The Formula for Writing a Best-Selling Novel

There is a formula for writing novels. Many of them, in fact. You can look up tons of them on the internet. One that particularly comes to mind is the “Hero’s Journey.” In 12 easy steps, we see the normal person gets thrown into an alternate reality, struggles and must cope with this new state of reality, and then after many ups and downs, finally overcomes the problems with the new reality and triumphs to become a hero.

Academia especially enjoys this idea of writing using a formula. We write our term papers all the same. It’s easy! You must have an introduction, a thesis statement, at least three proofs of your thesis, a conclusion and an outgoing sentiment, and just like that, your term paper is written!

If I’m coming off as sarcastic about this, it’s because I am. I don’t much like using formulas in my fiction writing. I think it’s important to understand the basics of fiction writing for your genre. You can look at a formula to see how it should be structured, and to give you clues about what needs to be included in the plot in order to craft a complete novel. If you’re stuck, looking at a formula might give you ideas on what should be included next. In fact, formulas are often incredibly useful for addressing plot holes before they become actual holes in your story, or trying to figure out your novel’s pacing, because you do need to know what your characters are building up to, and how to get them there.

However, using a formula as a strict measuring tool is also a dangerous thing, and has its downsides as well. One of them, right off the top of my head, is predictability. We’ve all been there. You hear a song on the radio that you’ve never heard before, but within a few lines, you already pretty much know what the singer is going to say next, or how the chord will progress. Or maybe you’re reading a popular book, and you think to yourself early on about what is likely going to happen to a character, and then several pages or chapters later, it does, and you’re like, “Yep, I called it.” If you use a formula to the letter, what you will sometimes find is that your readers will also be able to predict your novel. It’s like every episode of Scooby Doo, where you just know who the criminal is long before “those meddling kids” come along to expose them. It takes all the fun out of it.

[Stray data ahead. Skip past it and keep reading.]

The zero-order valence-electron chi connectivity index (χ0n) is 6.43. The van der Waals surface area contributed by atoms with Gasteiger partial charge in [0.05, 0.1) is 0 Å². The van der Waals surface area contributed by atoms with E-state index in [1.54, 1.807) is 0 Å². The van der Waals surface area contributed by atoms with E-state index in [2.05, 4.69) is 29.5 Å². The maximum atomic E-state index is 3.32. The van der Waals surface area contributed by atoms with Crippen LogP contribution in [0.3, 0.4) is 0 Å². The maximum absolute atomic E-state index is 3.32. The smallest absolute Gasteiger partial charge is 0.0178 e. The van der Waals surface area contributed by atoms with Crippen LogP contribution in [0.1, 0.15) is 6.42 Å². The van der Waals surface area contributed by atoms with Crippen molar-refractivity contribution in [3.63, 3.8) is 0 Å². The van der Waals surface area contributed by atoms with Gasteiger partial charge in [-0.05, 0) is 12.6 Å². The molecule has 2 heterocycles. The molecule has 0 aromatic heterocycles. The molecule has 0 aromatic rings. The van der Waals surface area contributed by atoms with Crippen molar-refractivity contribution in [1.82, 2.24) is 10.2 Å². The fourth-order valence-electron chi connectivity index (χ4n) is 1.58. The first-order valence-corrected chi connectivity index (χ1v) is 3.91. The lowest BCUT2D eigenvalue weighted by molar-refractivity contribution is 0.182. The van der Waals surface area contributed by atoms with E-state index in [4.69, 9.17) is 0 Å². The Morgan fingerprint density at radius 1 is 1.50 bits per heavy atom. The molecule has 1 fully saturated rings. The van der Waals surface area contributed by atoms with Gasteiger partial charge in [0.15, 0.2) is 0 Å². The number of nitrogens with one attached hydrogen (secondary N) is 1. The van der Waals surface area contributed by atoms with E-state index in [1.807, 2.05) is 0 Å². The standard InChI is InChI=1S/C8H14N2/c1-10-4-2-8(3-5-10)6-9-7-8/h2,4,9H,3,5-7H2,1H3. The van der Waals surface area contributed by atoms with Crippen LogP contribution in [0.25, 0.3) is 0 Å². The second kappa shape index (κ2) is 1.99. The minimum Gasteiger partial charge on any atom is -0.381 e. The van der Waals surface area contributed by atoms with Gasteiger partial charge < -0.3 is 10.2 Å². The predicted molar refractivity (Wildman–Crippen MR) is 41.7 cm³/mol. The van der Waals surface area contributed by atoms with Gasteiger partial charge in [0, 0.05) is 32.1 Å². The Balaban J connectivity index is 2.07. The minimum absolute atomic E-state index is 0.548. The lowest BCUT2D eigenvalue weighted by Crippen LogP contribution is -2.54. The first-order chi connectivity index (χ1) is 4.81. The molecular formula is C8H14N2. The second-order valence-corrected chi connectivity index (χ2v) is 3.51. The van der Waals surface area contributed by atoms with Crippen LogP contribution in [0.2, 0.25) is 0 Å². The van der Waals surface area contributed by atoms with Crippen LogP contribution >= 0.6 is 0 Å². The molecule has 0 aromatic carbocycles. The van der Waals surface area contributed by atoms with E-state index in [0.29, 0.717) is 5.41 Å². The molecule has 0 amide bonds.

Formulas get overdone, to the point where anybody can predict how it will play out. What I enjoy reading are books where I’m twenty pages from the end and I still don’t know how this will ever wrap itself up, but then it does. It’s a miracle! I enjoy books where unexpected things happen constantly, or are irregular enough that I don’t notice. When your reader notices that your books, chapters, or pacing is placed just so, they become predictable, and the reader will lose interest.

Another thing that is bad about using formulas is that it takes a lot of the creativity out of the project. Have you ever had an idea for a scene or a bit of dialogue that was just genius, but you weren’t really sure where to put it? Well, if you’re using a formula, I have bad news for you. You won’t have room for it anywhere, even if it’s entirely relevant. Yep, sorry, if it can’t be written into your already tight plot schedule, you can kiss it goodbye.

Don’t get me wrong. A lot of your scenes are going to get cut anyway if they don’t further your characters or plot. I’ve deleted entire chapters that I liked but served no real purpose. The problem is, when you use a formula, there are scenes that absolutely have to be in your work, whether you like them or not, and everything else is usually considered filler. So there goes that adorable love scene, that witty bit of dialogue, that awesome fight you just choreographed in your head. Do your characters sometimes look down their noses at you and decide to go off in their own direction? Well too bad. You better keep them on the path you’ve chosen, not the one they want to be on.

This is getting a little wordy, but the main point is, while it is really useful to know how novels are written, and see how plot points get filled out, using a formula can sometimes take the fun and creativity right out of writing your novel, making it crappy to have to write.

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